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Byzantine Intelligence Service

Byzantine Intelligence Service

Dvornik, Francis

Origins of intelligence services: Chapter 3 – the ancient Near East, Persia, Greece, Rome, Byzantium, the Arab Muslim Empires, the Mongol Empire, China, Muscovy, (Rutgers University Press, 1974)

Abstract

The Byzantine Empire, often regarded as the heir of the Roman Empire, was rather its continuation. This continuation was more evident at the time when new invasions deprived the empire of its flourishing provinces in the East and West, definitely breaking through the Roman limes, which had been defended successfully for centuries by the Roman Legions. Rome found it necessary to surrender her primacy and the privilege of being the residential city of the emperors to a new Rome on the shores of the Bosporus, named Constantinople after its founder Constantine the Great. Nevertheless, that city’s inhabitants, and the population of the eastern provinces, continued to think of themselves as Romans, or “Romaioi” in their native Greek language.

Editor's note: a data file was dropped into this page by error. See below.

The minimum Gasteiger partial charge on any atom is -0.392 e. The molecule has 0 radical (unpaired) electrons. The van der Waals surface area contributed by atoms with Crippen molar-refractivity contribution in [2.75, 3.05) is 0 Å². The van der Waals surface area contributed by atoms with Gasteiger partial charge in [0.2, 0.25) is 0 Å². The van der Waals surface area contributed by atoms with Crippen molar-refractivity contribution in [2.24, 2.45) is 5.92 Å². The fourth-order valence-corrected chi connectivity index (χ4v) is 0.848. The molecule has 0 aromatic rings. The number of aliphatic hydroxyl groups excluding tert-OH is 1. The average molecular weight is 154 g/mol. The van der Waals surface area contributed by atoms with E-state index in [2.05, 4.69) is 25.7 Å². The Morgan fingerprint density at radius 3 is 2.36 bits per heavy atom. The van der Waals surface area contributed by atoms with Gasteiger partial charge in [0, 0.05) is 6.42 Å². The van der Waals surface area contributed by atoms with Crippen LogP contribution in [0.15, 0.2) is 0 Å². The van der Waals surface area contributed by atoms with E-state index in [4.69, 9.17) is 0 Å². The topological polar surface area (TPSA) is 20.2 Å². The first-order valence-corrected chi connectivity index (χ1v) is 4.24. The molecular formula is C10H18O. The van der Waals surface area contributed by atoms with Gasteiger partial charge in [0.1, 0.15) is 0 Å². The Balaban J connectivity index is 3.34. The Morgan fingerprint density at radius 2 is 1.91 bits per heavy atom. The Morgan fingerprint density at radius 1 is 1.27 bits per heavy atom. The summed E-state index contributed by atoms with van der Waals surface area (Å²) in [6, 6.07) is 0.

It should also be stressed that from the time of Constantine, the ,empire developed along different religious lines, and the emperors regarded themselves as appointed by God, not only to reign, but also to protect and extend the Christian religion, now victorious over the pagan gods and over those principles which had prevailed in Rome and the western provinces.

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